The daily lowdown on books, publishing, and the occasional author behaving badly.
- The Egyptologist and wildly prolific writer Barbara Mertz died Thursday morning, her publisher tells NPR. She was 85. A formidable scholar with a PhD in Egyptology from the University of Chicago, she wrote works of history under her own name, and dozens of mystery novels as Barbara Michaels. But perhaps her most lasting identity will be Elizabeth Peters, the author of over 30 novels about the adventures of Amelia Peabody, Egyptologist and Victorian-era amateur detective who wielded her parasol as a deadly weapon. Dominick Abel, her agent of 35 years, wrote in a statement emailed to NPR: "A skilled novelist with an acute sense of character and humor, Barbara prized honesty above all, in life as well as literature. Barbara was passionate about many things — Egypt, literature, gardening, cats, politics, family, gin. She was one of the most interesting people I have ever known. I will miss her."
- Margaret Eby of New York's Daily News delves into the strange history of writer Flannery O'Connor's pet peacocks: "When she was five years old, she taught a pair of chickens to walk backwards, attracting the attention of Britain's Pathe news. Over her life, she cared for ducks, swans, and guinea hens, but the peacocks became her crowning achievement. From the peahen and peacock pair that she purchased by mail order in 1952 flourished a cackling crowd of peafowl. They snacked on the fig trees out back, pecked at the roses, and trailed their long, dazzling tails through the red Georgia dirt."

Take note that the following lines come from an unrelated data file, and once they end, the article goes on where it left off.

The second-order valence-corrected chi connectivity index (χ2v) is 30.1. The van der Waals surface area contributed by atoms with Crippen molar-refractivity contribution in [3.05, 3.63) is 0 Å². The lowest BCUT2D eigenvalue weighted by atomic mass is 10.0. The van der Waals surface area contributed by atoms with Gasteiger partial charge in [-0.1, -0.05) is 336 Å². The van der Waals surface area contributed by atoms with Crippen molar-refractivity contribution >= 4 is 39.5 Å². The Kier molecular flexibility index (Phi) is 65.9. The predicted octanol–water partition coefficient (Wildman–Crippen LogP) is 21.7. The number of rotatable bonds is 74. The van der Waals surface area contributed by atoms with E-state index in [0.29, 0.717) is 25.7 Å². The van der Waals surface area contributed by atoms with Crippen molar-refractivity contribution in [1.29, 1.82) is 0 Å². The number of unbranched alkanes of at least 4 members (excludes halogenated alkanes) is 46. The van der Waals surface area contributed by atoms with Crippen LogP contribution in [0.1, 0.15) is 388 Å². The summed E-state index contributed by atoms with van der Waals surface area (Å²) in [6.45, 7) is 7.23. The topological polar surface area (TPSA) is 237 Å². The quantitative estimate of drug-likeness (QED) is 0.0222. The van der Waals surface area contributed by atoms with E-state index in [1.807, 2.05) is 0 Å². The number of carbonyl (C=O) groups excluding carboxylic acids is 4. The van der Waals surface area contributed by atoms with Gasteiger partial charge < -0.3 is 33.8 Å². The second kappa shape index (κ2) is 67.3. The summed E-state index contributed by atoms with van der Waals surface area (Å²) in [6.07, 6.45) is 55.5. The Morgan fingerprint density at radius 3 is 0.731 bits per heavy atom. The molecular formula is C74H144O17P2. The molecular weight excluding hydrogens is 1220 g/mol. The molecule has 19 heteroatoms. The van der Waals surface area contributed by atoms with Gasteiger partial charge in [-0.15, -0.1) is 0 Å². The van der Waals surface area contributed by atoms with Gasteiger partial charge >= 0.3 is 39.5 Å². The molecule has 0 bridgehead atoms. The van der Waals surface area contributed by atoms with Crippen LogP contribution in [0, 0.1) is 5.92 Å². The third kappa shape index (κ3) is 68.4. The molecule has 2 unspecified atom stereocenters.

- The Virgins author Pamela Erens writes about her love of Dorothea Brooke, the protagonist of Middlemarch, for The Paris Review Daily: "It can be embarrassing to love Dorothea in this day and age. It's like loving Saint Theresa, the gruesomely self-mortifying sixteenth-century saint to whom Dorothea is compared in the novel's introduction and conclusion, or Patient Griselda."
- At Slate, Emily Yoffe, aka "Dear Prudence," the advice columnist (and perpetual voice in my head), describes how she blew her chance to become the fifth Mrs. Saul Bellow: "One morning that fall, my alarm clock woke me up to the news on NPR that Saul Bellow had married for a fifth time. His new wife was 31. I lay there in the gloom facing the brutal truth: I was too old for Saul Bellow."
- Random House will publish a version of the commencement speech Tenth of December that author George Saunders gave at Syracuse University this year. The book will be called Congratulations, by the Way. The speech went viral after The New York Times posted the text online. Saunders said, "What I regret most in my life are failures of kindness. Those moments when another human being was there, in front of me, suffering, and I responded ... sensibly. Reservedly. Mildly."
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